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Nature Nature


Japan has five locations registered as World Natural Heritage sites. They are “Shiretoko”, “Shirakami-Sanchi”, “Yakushima”, “Ogasawara Islands” and “Amami-Oshima Island, Tokunoshima Island, Northern part of Okinawa Island, and Iriomote Island”. They are all attractive areas, so we recommend you to visit given the opportunity, but there are still many other wonderful natural landscapes to be enjoyed in this country.

According to ancient times in Japan, it is believed there are eight million (yaoyorozu) gods. These gods live in everything around us, and we treat them all with respect and awe. It may be easy to understand this concept if you think of “god” as “spirit.” Away from the urban area, much of Japan’s natural scenery still remains. It is a so-called “countryside” landscape. But in fact, not all the original landscapes are “natural”. Our mountains, rivers, forests, etc., were mostly landscapes created by mankind. However… They have all been created with respect and even a slight fear of this concept of “Nature”. This scene of “nature” is a product of people trying diligently and tirelessly to keep our old understandings of “nature” alive. Even though many Japanese were not born and raised in the area, many feel nostalgic and comfortable in natural scenery. We hope you are able to enjoy this form of “nature” in Japan.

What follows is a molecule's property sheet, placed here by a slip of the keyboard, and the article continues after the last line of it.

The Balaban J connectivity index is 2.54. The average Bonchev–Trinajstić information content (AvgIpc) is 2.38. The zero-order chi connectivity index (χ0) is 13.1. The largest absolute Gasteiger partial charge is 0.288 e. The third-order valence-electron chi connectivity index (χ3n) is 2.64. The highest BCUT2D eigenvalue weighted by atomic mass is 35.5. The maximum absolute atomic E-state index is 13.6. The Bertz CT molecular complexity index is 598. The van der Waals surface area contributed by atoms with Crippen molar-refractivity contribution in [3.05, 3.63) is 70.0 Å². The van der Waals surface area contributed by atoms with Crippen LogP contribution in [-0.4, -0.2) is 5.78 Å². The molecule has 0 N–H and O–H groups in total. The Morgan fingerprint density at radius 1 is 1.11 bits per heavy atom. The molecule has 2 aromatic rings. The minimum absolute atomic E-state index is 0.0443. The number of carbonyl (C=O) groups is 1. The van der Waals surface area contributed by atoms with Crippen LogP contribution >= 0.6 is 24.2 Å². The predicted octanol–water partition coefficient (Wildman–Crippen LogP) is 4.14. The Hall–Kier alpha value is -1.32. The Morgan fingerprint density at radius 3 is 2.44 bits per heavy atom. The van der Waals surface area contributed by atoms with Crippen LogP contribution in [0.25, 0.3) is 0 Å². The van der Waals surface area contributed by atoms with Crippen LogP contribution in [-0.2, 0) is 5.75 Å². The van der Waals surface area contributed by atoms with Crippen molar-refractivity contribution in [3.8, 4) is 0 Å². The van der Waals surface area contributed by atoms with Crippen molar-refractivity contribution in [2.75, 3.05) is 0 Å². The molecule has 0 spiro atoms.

World Natural Heritage Sites in Japan



It is no wonder that Yakushima in Japan has been registered as a natural heritage site, as the Shirakami-Sanchi that we previously mentioned. It is also said that it was modelled on the “old forest” that appeared in a famous Japanese animated movie, where people could set foot.